Gomasio is one flavor powerhouse. Used as a replacement for salt on whole grains (it's very good on rice), soups, stews, and vegetables, it's a delicious way to reduce sodium while adding a little calcium, magnesium, iron, protein, and fiber.
Note: The photo above is a juxtaposition of my raw, unhulled, unroasted seeds on the left, and my toasted, ground seeds on the right.
Gomasio is made by grinding dry-roasted sesame seeds with salt. You can purchase it prepared, but it's easy to make, and the fresh-roasted sesame seed taste isn't something you're likely to find in a jar that has been sitting on a grocery store shelf for god knows how long.
The seeds are about 50% oil by weight, almost half of that is the rancid-vulnerable polyunsaturated type. Luckily, as Harold McGee writes in his book On Food and Cooking, The Science and Lore of the Kitchen:
"[Sesame seed oil] is remarkable for its resistance to oxidation and rancidity, which results from high levels of antioxidant phenolic compounds (lignans), some vitamin E, and products of the browning reactions that occur during the more thorough roasting."From what I can tell, sesame seeds aren't chock full of vitamin E, not like an almond. Maybe there's enough there to supply a little seed's needs, if not the needs of a 100 kg human male. One nutrient they are chock full of is calcium - 60 mg in just 2 teaspoons!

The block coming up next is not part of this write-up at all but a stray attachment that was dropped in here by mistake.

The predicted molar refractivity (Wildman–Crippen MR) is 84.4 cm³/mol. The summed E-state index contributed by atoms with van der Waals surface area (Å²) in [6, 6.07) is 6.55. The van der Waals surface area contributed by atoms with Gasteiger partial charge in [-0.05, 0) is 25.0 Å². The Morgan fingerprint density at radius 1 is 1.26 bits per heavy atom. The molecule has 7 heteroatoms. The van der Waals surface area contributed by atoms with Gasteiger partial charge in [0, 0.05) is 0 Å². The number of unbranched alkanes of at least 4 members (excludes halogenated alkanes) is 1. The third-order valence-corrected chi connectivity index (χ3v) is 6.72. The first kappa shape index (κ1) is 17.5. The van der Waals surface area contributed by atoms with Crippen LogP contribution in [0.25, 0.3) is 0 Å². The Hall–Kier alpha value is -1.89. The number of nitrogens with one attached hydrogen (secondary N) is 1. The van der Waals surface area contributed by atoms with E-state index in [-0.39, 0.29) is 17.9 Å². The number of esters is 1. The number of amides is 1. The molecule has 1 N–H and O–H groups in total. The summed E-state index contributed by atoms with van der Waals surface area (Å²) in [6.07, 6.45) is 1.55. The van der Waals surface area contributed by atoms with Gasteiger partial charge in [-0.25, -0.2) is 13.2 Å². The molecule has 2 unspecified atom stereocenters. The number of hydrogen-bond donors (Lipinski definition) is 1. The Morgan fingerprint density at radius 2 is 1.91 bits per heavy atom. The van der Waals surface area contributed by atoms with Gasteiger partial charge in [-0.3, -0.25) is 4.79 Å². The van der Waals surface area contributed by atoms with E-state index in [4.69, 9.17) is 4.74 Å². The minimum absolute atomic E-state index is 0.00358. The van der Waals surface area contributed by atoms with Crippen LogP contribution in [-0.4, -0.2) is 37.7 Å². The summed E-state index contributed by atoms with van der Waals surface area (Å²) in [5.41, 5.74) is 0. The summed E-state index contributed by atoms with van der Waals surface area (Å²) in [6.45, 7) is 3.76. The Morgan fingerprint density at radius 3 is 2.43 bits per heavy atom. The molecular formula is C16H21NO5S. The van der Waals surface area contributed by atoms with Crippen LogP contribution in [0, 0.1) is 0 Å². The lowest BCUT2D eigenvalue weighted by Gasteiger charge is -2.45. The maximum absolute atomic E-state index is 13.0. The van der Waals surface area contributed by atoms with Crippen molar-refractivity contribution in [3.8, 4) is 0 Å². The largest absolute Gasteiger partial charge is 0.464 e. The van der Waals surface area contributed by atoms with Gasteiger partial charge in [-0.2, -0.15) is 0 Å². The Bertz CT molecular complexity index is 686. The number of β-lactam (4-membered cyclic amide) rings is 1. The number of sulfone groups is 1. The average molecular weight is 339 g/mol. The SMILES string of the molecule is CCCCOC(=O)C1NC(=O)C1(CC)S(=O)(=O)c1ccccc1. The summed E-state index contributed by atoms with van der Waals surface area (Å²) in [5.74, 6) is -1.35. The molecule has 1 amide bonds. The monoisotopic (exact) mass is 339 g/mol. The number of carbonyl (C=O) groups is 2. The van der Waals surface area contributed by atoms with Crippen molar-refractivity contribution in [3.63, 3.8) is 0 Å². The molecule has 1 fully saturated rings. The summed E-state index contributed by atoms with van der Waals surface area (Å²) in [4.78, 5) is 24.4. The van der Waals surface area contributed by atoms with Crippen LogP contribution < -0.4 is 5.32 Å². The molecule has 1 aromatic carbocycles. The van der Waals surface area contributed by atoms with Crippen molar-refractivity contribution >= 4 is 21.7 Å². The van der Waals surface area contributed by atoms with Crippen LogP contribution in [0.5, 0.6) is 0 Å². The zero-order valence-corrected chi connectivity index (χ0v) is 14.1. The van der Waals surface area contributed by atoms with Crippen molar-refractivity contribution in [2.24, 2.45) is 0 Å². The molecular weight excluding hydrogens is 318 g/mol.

1/4 cup raw, unhulled sesame seeds
1 tsp. table salt
1 Place seeds (any color - black, brown, red, yellow, tan, ivory, etc.) in a clean, dry, frying pan and toast on low heat, stirring often, until golden or until they start to pop - try to pull them off the heat before popping takes place.
Note: I used the lowest setting on my gas hob. My seeds toasted in 20 minutes. Many recipes claim they'll toast in 5 minutes, but I suspect they're using higher heat. The longer, lower-temp toasting will result in more even heat distribution, more even browning, and a more potent roasted flavor (since more seeds will have undergone browning reactions).
2 Allow the seeds to cool for about 10 minutes, then place in a small electric grinder with the salt and pulse a few times until most of the seeds are cracked open. Be careful not to grind to a flour consistency; you want some of the texture of the seed to remain.
Note: Change any quantities you like. The typical ratio is 8 parts sesame seeds to 1 part salt, but you can use less or even no salt if you prefer.
The technique for making gomasio shown above is convenient and time-saving. The traditional method (learned from my Macrobiotic days) involves toasting the salt, preferably a fine grain sea salt, until it shines; letting the salt cool; then grinding it by hand with a Janapese mortar and pestle (suribachi). The seeds are roasted in the same manner as above, but then ground in the mortar with the salt until most of the seeds have cracked open.